Review: Tailor Brands vs. a Real Logo Designer
“Minimal costs. No skills required. Instant results.”
That’s the value proposition from Tailor Brands, one of many automated logo makers available online. The idea is that busy, cost-averse small business owners can answer a few simple questions and get a brand new logo in about ten minutes.
According to Tailor Brands, someone makes a new logo every two seconds. But are any of those logos actually good?
We asked our award-winning logo designer, John English, to compare his work to the tool. Here’s his review of the Tailor Brands logo maker.
For fairness and transparency, we decided to use an actual logo that John created as the benchmark for our review. We chose his award-winning logo for the Hop Shop.
John would use the brief he received to design the logo originally, along with information garnered from conversations with the client, to go through the Tailor Brands process.
He’d then grade the tool on six different criteria:
- Brand Fit (how well does it fit the brief?)
- Demographic Fit (how well does it fit the demographic?)
- Impression (does it make the right impression effectively?)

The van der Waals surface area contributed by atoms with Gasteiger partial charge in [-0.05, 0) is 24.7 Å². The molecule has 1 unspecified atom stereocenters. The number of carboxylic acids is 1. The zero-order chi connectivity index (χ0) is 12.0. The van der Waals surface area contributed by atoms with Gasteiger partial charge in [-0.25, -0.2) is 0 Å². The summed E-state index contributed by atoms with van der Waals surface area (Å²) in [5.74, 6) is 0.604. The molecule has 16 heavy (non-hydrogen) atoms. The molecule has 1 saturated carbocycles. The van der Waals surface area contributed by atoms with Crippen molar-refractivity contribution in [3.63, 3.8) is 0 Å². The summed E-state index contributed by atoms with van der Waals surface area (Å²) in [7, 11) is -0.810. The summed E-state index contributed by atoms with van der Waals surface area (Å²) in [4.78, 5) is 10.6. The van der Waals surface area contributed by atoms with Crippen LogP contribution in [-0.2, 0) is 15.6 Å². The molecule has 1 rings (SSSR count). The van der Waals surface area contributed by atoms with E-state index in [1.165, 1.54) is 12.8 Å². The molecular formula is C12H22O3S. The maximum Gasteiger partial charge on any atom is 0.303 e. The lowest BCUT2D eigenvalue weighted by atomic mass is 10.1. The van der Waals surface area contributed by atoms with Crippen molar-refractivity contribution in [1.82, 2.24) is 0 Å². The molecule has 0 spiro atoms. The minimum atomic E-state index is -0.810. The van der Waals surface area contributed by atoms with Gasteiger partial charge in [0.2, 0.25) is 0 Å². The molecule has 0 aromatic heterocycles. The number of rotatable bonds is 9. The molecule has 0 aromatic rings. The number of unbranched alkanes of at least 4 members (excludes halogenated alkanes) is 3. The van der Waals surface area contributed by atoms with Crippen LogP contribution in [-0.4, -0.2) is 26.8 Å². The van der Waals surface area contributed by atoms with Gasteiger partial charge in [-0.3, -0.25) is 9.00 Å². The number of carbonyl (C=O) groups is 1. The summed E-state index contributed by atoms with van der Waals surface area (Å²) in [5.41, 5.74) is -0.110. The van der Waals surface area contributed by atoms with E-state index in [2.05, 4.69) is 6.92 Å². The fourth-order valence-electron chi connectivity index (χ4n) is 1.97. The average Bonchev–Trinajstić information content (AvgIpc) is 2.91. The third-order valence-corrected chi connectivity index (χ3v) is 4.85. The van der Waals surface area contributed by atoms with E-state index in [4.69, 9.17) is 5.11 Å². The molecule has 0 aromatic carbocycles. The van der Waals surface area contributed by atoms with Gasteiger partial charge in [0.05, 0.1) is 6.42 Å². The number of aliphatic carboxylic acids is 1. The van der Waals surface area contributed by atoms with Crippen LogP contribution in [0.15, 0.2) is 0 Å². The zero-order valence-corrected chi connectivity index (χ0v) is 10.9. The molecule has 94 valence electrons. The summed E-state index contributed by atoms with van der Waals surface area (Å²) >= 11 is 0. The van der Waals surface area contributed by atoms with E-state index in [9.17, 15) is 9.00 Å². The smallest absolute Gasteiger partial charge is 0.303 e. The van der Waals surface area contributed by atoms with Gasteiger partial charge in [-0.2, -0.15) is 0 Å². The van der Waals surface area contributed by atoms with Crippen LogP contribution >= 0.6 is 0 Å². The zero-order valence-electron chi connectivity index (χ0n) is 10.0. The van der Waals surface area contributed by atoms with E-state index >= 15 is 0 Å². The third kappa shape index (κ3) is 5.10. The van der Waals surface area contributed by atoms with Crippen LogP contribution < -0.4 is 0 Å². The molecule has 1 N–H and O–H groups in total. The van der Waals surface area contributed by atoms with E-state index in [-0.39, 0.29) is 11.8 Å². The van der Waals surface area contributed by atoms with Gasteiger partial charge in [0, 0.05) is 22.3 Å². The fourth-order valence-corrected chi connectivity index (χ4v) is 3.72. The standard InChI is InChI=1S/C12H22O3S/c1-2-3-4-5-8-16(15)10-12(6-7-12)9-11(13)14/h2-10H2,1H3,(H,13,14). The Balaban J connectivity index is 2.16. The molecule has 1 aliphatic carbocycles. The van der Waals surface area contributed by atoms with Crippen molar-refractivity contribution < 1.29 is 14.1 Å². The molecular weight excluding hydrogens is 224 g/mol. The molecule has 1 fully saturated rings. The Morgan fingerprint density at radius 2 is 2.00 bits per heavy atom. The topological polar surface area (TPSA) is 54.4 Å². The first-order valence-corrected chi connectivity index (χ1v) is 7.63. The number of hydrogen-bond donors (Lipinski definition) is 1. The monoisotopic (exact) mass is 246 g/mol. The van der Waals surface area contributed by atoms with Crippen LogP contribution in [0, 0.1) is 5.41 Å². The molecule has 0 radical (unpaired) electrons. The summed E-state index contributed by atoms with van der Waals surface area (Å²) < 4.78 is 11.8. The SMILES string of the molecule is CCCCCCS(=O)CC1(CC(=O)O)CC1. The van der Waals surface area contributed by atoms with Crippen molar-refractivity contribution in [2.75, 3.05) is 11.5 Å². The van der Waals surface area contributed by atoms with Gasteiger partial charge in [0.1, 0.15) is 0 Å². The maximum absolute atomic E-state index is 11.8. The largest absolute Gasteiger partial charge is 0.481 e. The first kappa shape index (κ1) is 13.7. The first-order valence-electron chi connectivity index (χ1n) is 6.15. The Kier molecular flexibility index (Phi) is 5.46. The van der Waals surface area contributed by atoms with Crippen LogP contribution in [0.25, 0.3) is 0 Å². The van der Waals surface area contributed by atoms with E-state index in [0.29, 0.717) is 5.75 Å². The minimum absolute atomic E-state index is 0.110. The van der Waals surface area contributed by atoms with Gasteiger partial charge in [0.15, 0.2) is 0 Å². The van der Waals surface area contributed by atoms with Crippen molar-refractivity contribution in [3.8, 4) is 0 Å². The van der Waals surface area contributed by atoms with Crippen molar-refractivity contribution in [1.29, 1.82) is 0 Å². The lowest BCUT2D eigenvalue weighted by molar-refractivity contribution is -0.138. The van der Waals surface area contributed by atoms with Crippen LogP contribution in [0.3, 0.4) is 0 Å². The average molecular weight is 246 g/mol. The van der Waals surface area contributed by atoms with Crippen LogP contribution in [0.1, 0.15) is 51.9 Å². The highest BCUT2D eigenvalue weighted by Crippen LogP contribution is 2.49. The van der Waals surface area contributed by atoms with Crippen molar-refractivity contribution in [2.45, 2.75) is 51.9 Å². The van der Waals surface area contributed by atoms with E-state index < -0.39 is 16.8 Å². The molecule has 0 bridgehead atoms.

- Longevity (is it overly trendy? Will the effect last?)
- Translatability (can it be easily used across a variety of print and digital applications?)
- Process (how easy and in-depth was the process of creating the logo?)
Each grade would be out of 5. A perfect grade would be 30.
Before we start, we should explain our own logo design process, since that’s setting the benchmark for the review.
The Hop Shop is a brew market inside the Tops grocery store in Lewiston, NY. They wanted to create a separate, refined experience for brew market customers and they started with the visual identity.
John was tasked with creating a logo with a “retro, vintage vibe” that established the Hop Shop as a local authority on beer with a rare, unrivaled selection.
John played with a few different names and sketches before settling on what would become the Hop Shop’s logo.
We worked pretty closely with the customer and they saw a ton of different iterations of the logo before they decided which one they wanted to stick with.
John’s Hop Shop logo went on to win a Gold Addy in the Buffalo Advertising Awards this year.
Considering how closely we usually work with customers and how much initial discovery we do with them, we were curious to see how an automated, online process would stack up.
You’re initially invited to enter your brand name and tagline into the Tailor Brands tool. These become the main visual elements of your design as you go forward.
Next, you get a free text field where you can describe your business however you please. We couldn’t really figure out what this had to do with the logo generation process – even when we went back and edited the description, it didn’t seem to make a difference in the end project.